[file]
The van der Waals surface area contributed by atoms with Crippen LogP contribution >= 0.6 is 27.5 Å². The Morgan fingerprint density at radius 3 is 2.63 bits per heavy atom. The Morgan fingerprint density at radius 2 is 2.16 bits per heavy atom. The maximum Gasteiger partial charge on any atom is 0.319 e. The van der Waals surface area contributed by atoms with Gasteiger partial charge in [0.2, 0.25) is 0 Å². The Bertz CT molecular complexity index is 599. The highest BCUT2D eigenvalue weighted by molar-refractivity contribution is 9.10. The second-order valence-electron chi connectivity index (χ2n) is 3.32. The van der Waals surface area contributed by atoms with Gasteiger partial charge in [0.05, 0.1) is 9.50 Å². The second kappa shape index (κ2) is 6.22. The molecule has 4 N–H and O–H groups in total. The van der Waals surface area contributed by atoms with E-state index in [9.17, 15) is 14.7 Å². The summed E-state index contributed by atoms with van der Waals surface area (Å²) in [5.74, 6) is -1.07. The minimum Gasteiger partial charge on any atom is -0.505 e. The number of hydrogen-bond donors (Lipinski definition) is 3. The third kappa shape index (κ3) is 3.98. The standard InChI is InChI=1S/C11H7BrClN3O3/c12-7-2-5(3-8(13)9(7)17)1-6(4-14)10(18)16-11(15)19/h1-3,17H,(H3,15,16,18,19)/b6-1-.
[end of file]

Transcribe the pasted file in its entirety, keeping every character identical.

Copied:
The van der Waals surface area contributed by atoms with Crippen LogP contribution >= 0.6 is 27.5 Å². The Morgan fingerprint density at radius 3 is 2.63 bits per heavy atom. The Morgan fingerprint density at radius 2 is 2.16 bits per heavy atom. The maximum Gasteiger partial charge on any atom is 0.319 e. The van der Waals surface area contributed by atoms with Gasteiger partial charge in [0.2, 0.25) is 0 Å². The Bertz CT molecular complexity index is 599. The highest BCUT2D eigenvalue weighted by molar-refractivity contribution is 9.10. The second-order valence-electron chi connectivity index (χ2n) is 3.32. The van der Waals surface area contributed by atoms with Gasteiger partial charge in [0.05, 0.1) is 9.50 Å². The second kappa shape index (κ2) is 6.22. The molecule has 4 N–H and O–H groups in total. The van der Waals surface area contributed by atoms with E-state index in [9.17, 15) is 14.7 Å². The summed E-state index contributed by atoms with van der Waals surface area (Å²) in [5.74, 6) is -1.07. The minimum Gasteiger partial charge on any atom is -0.505 e. The number of hydrogen-bond donors (Lipinski definition) is 3. The third kappa shape index (κ3) is 3.98. The standard InChI is InChI=1S/C11H7BrClN3O3/c12-7-2-5(3-8(13)9(7)17)1-6(4-14)10(18)16-11(15)19/h1-3,17H,(H3,15,16,18,19)/b6-1-.